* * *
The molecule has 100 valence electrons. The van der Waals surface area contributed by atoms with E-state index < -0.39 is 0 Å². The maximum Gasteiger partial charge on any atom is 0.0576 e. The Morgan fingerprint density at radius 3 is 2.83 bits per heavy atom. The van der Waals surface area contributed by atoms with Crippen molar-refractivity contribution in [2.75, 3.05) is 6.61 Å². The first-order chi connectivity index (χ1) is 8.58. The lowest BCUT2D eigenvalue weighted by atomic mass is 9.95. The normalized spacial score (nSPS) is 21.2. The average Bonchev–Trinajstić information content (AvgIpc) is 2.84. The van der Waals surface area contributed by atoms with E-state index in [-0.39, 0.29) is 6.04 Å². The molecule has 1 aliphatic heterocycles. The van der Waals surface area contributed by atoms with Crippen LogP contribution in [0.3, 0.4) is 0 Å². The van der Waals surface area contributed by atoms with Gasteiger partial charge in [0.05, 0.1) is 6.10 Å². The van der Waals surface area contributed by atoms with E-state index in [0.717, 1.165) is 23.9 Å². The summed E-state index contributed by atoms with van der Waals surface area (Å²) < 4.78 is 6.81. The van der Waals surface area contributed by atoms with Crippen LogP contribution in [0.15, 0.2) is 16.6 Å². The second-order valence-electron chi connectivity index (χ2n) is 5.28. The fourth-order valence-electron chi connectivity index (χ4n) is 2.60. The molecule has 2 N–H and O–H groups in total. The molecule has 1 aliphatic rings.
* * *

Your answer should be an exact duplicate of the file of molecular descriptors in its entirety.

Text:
The molecule has 100 valence electrons. The van der Waals surface area contributed by atoms with E-state index < -0.39 is 0 Å². The maximum Gasteiger partial charge on any atom is 0.0576 e. The Morgan fingerprint density at radius 3 is 2.83 bits per heavy atom. The van der Waals surface area contributed by atoms with Crippen molar-refractivity contribution in [2.75, 3.05) is 6.61 Å². The first-order chi connectivity index (χ1) is 8.58. The lowest BCUT2D eigenvalue weighted by atomic mass is 9.95. The normalized spacial score (nSPS) is 21.2. The average Bonchev–Trinajstić information content (AvgIpc) is 2.84. The van der Waals surface area contributed by atoms with E-state index in [-0.39, 0.29) is 6.04 Å². The molecule has 1 aliphatic heterocycles. The van der Waals surface area contributed by atoms with Crippen LogP contribution in [0.3, 0.4) is 0 Å². The van der Waals surface area contributed by atoms with Gasteiger partial charge in [0.05, 0.1) is 6.10 Å². The van der Waals surface area contributed by atoms with E-state index in [0.717, 1.165) is 23.9 Å². The summed E-state index contributed by atoms with van der Waals surface area (Å²) < 4.78 is 6.81. The van der Waals surface area contributed by atoms with Crippen LogP contribution in [0.15, 0.2) is 16.6 Å². The second-order valence-electron chi connectivity index (χ2n) is 5.28. The fourth-order valence-electron chi connectivity index (χ4n) is 2.60. The molecule has 2 N–H and O–H groups in total. The molecule has 1 aliphatic rings.